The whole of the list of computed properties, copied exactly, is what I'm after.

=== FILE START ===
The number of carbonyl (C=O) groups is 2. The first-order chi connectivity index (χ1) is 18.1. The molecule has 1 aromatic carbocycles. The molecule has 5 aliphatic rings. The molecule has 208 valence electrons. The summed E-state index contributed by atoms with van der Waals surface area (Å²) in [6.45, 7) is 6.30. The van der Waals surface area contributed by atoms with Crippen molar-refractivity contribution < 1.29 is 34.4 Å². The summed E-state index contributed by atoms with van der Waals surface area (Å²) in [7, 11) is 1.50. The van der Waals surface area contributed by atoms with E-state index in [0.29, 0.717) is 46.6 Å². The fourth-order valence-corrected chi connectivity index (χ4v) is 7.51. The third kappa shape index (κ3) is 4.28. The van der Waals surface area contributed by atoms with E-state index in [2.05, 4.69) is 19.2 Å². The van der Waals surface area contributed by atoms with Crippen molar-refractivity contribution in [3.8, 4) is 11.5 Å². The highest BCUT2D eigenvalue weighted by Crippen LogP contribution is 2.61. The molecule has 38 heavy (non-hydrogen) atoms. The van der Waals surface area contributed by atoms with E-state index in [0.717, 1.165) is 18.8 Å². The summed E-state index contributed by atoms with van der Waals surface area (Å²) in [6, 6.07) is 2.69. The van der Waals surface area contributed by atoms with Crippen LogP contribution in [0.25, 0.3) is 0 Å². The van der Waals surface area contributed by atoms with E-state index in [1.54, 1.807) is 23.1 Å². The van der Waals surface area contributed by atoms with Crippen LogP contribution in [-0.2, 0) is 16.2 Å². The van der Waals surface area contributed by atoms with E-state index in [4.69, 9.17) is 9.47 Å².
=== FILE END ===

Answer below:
The number of carbonyl (C=O) groups is 2. The first-order chi connectivity index (χ1) is 18.1. The molecule has 1 aromatic carbocycles. The molecule has 5 aliphatic rings. The molecule has 208 valence electrons. The summed E-state index contributed by atoms with van der Waals surface area (Å²) in [6.45, 7) is 6.30. The van der Waals surface area contributed by atoms with Crippen molar-refractivity contribution < 1.29 is 34.4 Å². The summed E-state index contributed by atoms with van der Waals surface area (Å²) in [7, 11) is 1.50. The van der Waals surface area contributed by atoms with E-state index in [0.29, 0.717) is 46.6 Å². The fourth-order valence-corrected chi connectivity index (χ4v) is 7.51. The third kappa shape index (κ3) is 4.28. The van der Waals surface area contributed by atoms with E-state index in [2.05, 4.69) is 19.2 Å². The van der Waals surface area contributed by atoms with Crippen molar-refractivity contribution in [3.8, 4) is 11.5 Å². The highest BCUT2D eigenvalue weighted by Crippen LogP contribution is 2.61. The molecule has 38 heavy (non-hydrogen) atoms. The van der Waals surface area contributed by atoms with E-state index in [0.717, 1.165) is 18.8 Å². The summed E-state index contributed by atoms with van der Waals surface area (Å²) in [6, 6.07) is 2.69. The van der Waals surface area contributed by atoms with Crippen LogP contribution in [0.25, 0.3) is 0 Å². The van der Waals surface area contributed by atoms with E-state index in [1.54, 1.807) is 23.1 Å². The van der Waals surface area contributed by atoms with Crippen LogP contribution in [-0.2, 0) is 16.2 Å². The van der Waals surface area contributed by atoms with E-state index in [4.69, 9.17) is 9.47 Å².